DHHL seeks developer for old Bowl-O-Drome site
The state Department of Hawaiian Home Lands is looking for a developer to build affordable rental housing for beneficiaries on a former bowling alley site in Moiliili after years of contemplation.
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The state Department of Hawaiian Home Lands is seeking a developer to build affordable rental housing for beneficiaries on a former bowling alley site in Moiliili after years of contemplation.
DHHL on Monday issued a request for proposals to develop and operate a rental apartment complex on the 1.9-acre former Stadium Bowl-O-Drome property at 830 Isenberg St.
The agency is seeking a developer to operate the
project for up to
65 years, and envisions that revenue from retail or other commercial space on the ground floor would help subsidize rents.
DHHL unsuccessfully tried for several years to enhance commercial use of the property before taking up planning for residential use in more recent years. Part of the slow progress for realizing its current vision has to do with permission to provide rental housing to beneficiaries.
The agency said board members of the Hawaiian Homes Commission only recently adopted new administrative rules to allow DHHL to administer rentals on its lands. These new rules are awaiting Gov. David Ige’s signature, DHHL said.
DHHL, which has about 28,000 Native Hawaiians on its waiting list for homestead lot leases that cost
$1 a year, said in the proposal request that fewer than 27% of applicants could make a 10% down payment for a $150,000 home on a lot and that about 5% of applicants would prefer an affordable rental.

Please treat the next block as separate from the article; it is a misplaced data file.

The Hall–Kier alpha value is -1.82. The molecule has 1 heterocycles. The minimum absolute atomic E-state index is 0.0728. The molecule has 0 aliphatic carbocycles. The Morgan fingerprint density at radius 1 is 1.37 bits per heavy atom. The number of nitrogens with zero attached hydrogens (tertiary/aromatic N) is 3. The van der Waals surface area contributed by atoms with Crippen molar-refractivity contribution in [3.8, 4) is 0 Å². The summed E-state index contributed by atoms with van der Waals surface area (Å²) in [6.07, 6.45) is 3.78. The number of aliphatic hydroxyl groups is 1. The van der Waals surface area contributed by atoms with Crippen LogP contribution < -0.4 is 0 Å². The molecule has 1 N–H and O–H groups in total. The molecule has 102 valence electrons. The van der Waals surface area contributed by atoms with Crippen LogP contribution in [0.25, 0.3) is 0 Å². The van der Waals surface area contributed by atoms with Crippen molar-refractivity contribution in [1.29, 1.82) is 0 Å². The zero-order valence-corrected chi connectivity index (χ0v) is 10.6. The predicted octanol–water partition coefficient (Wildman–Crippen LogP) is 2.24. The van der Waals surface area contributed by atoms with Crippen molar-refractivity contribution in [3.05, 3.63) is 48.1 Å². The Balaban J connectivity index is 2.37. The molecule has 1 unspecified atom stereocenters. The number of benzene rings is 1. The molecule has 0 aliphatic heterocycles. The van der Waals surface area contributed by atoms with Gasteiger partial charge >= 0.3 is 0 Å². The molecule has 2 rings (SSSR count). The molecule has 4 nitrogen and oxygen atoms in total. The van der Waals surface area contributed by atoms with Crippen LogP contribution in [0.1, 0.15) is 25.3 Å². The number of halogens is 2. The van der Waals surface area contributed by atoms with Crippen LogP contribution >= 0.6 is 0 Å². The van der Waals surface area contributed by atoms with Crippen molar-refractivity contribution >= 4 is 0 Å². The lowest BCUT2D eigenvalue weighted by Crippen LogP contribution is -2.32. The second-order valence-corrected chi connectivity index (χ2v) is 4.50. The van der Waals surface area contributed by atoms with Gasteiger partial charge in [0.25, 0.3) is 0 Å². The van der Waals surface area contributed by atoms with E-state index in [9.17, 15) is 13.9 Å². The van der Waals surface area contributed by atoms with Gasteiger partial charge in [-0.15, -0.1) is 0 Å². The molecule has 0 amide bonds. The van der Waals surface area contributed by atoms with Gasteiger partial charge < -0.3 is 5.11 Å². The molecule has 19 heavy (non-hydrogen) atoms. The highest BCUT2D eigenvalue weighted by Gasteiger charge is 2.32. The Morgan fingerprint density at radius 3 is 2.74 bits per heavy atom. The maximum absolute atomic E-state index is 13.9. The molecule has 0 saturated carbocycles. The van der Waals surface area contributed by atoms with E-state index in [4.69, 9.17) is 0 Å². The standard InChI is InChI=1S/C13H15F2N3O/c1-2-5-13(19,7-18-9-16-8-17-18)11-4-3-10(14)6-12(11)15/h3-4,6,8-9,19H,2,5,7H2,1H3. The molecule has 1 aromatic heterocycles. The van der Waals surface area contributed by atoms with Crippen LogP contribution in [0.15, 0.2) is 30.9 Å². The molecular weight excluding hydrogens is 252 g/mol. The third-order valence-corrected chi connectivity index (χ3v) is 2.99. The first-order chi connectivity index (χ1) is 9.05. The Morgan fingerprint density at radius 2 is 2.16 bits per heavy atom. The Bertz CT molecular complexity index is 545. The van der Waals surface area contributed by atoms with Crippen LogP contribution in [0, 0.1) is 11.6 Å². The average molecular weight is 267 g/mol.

“This project brings forward another option for our beneficiaries,” William Aila Jr., commission chairman and DHHL director, said in
DHHL acquired the Bowl-O-Drome property from another state agency in 1995 as part of a state land-use settlement but has been slow to achieve a higher and better use of the site.
The bowling alley opened in 1955 and operated until 1999. Another operator of the 24-lane bowling alley resurrected operations from mid-2000 to mid-2004.
In 2002 DHHL solicited commercial redevelopment proposals that didn’t result in a deal. A similar attempt in 2006 also failed, though a tow truck company rented the parking lot from 2003 to mid-2017.
DHHL identified the
Moiliili site in a 2014 plan
as being suited for up to
126 residences in a two- to 10-story building. However, the agency said Monday that developers have flexibility to diverge from that scenario and build more homes.
“We are looking forward to seeing what creative
solutions the proposals bring to light,” Aila said in his statement.
Developers have until
2 p.m. Oct. 18 to submit
proposals. DHHL anticipates making a selection from sealed bids Dec. 2.